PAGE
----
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Features Live Action Movies

Cruella

Director – Craig Gillespie – 2020 – US, UK – Cert. 12a – 134m

****

A 101 Dalmatians prequel. How a girl named Estella unleashed her darker personality of Cruella de Vil – in cinemas from Friday, May 28th

Disney’s project of mining their pantheon of animated classics for live action feature material continues. Here it’s the turn of Cruella de Vil, the villain from 101 Dalmatians (Clyde Geronimi, Hamilton Luske, Wolfgang Reitherman, 1961), and a very clever reimagination it is too. It commences with her birth and cleverly conceals certain significant details of her upbringing only to reveal them at the tale’s climax and give everything that went before a completely new spin.

Estella (Tipper Siefert-Cleveland) is the daughter of Catherine (Emily Beecham). Befriended at school by Anita Darling (Florisa Kamara) but picked on by bullies, Estella gives as good as she gets, fights back and gets expelled for figuratively blotting her copybook. 

So her mother pays a visit to former employer the Baroness von Hellman (Emma Thompson) seeking help. But thanks to Estella’s refusal to do as she’s told and stay in the car and her dog Buddy’s strikingly similar refusal to obey Estella this plan goes fatally wrong.… Read the rest

Categories
Animation Movies Shorts

The Very Hungry Caterpillar And Other Stories

Director – Andrew Goff – 1994 – UK – Cert. U – 35m

*****

VHS tape review from What’s On In London sometime back in the mid-1990s, republished here to coincide with the sad news of writer / illustrator Eric Carle’s death at 91.

The Very Hungry Caterpillar and Other Stories is based on the stories of German writer / illustrator Eric Carle and genuinely manages to make infant learning a fun experience. The title story, for instance, traverses days of the week, basic numeracy and simple sentence structure at the same time (“On Monday, he ate one apple, but he was still hungry. On Tuesday, he ate two pears…”) aided by a Roger McGough voice over that would stand up pretty well as a pre-recorded audio cassette in its own right.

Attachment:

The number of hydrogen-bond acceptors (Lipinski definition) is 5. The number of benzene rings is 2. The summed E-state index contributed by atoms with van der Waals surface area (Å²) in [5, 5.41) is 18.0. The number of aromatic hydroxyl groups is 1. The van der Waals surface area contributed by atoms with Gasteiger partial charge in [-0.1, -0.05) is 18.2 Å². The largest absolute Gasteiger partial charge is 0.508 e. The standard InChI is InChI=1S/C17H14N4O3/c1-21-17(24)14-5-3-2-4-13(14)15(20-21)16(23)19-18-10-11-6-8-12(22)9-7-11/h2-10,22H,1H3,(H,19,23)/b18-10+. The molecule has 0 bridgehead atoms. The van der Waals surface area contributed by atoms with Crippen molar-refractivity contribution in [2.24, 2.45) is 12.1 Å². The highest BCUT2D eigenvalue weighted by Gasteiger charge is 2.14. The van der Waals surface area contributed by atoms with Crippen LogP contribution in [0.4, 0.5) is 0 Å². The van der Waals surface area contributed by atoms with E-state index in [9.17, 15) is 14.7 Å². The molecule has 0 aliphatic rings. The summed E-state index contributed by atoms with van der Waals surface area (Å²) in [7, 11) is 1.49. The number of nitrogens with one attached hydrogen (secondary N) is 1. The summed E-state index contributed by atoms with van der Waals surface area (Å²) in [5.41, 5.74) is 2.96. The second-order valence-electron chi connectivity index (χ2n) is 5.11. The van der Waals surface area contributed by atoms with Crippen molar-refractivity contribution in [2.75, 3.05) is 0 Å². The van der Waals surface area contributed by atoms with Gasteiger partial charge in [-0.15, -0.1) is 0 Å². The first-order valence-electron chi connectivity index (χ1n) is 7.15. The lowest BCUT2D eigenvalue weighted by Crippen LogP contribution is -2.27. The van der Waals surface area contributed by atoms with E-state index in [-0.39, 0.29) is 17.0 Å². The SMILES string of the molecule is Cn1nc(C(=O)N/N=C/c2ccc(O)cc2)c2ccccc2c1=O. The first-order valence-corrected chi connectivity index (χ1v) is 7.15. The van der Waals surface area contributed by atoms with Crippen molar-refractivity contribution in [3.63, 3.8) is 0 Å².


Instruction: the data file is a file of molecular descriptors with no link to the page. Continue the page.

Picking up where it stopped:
The Very Hungry Caterpillar

The film has further fun still with the animation medium. The caterpillar is cleverly reconceived as a series of joined-up flat shapes, while the cut-out animation techniques used prove not only the perfect vehicle for Carle’s material, but are imaginatively used which renders them watchable over and over again by adults and children alike.

Other Carle stories featured include The Very Quiet Cricket and I See A Song.… Read the rest

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Features Live Action Movies

Nomadland

Director – Chloé Zhao – 2020 – UK – Cert. 12a – 107m

****1/2

A poor widow drives around the US in her van picking up casual work where she can get it, meeting and making friends with other vandwellers – on VoD, in cinemas from Monday, May 17th